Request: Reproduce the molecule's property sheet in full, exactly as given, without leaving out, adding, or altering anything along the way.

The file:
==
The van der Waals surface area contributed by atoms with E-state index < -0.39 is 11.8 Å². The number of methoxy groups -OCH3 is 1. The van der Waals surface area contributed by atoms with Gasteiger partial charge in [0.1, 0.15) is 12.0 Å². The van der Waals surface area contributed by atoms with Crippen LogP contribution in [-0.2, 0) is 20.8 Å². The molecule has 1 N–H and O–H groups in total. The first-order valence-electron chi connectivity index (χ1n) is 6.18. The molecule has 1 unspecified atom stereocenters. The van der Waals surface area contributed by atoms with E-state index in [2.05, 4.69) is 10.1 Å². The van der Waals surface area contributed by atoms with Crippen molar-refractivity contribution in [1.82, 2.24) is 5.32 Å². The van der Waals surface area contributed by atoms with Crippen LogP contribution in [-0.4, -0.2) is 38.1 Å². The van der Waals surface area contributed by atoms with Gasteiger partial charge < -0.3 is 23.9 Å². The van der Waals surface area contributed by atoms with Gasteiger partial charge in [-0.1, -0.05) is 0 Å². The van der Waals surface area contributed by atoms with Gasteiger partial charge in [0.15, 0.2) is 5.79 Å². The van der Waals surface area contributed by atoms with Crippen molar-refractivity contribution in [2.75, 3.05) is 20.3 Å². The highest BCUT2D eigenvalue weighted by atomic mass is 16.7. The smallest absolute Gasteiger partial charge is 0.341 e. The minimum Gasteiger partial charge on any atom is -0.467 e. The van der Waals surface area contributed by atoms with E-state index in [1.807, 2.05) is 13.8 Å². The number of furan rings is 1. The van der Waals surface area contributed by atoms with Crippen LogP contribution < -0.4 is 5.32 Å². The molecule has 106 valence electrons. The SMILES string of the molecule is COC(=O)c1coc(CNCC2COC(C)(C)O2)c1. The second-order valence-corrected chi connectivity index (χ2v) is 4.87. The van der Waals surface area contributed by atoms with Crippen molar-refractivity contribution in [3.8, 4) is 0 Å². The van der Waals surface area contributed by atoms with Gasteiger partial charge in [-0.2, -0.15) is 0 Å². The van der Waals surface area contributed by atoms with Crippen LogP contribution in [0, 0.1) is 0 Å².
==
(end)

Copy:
The van der Waals surface area contributed by atoms with E-state index < -0.39 is 11.8 Å². The number of methoxy groups -OCH3 is 1. The van der Waals surface area contributed by atoms with Gasteiger partial charge in [0.1, 0.15) is 12.0 Å². The van der Waals surface area contributed by atoms with Crippen LogP contribution in [-0.2, 0) is 20.8 Å². The molecule has 1 N–H and O–H groups in total. The first-order valence-electron chi connectivity index (χ1n) is 6.18. The molecule has 1 unspecified atom stereocenters. The van der Waals surface area contributed by atoms with E-state index in [2.05, 4.69) is 10.1 Å². The van der Waals surface area contributed by atoms with Crippen molar-refractivity contribution in [1.82, 2.24) is 5.32 Å². The van der Waals surface area contributed by atoms with Crippen LogP contribution in [-0.4, -0.2) is 38.1 Å². The van der Waals surface area contributed by atoms with Gasteiger partial charge < -0.3 is 23.9 Å². The van der Waals surface area contributed by atoms with Gasteiger partial charge in [-0.1, -0.05) is 0 Å². The van der Waals surface area contributed by atoms with Gasteiger partial charge in [0.15, 0.2) is 5.79 Å². The van der Waals surface area contributed by atoms with Crippen molar-refractivity contribution in [2.75, 3.05) is 20.3 Å². The highest BCUT2D eigenvalue weighted by atomic mass is 16.7. The smallest absolute Gasteiger partial charge is 0.341 e. The minimum Gasteiger partial charge on any atom is -0.467 e. The van der Waals surface area contributed by atoms with E-state index in [1.807, 2.05) is 13.8 Å². The number of furan rings is 1. The van der Waals surface area contributed by atoms with Crippen LogP contribution < -0.4 is 5.32 Å². The molecule has 106 valence electrons. The SMILES string of the molecule is COC(=O)c1coc(CNCC2COC(C)(C)O2)c1. The second-order valence-corrected chi connectivity index (χ2v) is 4.87. The van der Waals surface area contributed by atoms with Crippen molar-refractivity contribution in [3.8, 4) is 0 Å². The van der Waals surface area contributed by atoms with Gasteiger partial charge in [-0.2, -0.15) is 0 Å². The van der Waals surface area contributed by atoms with Crippen LogP contribution in [0, 0.1) is 0 Å².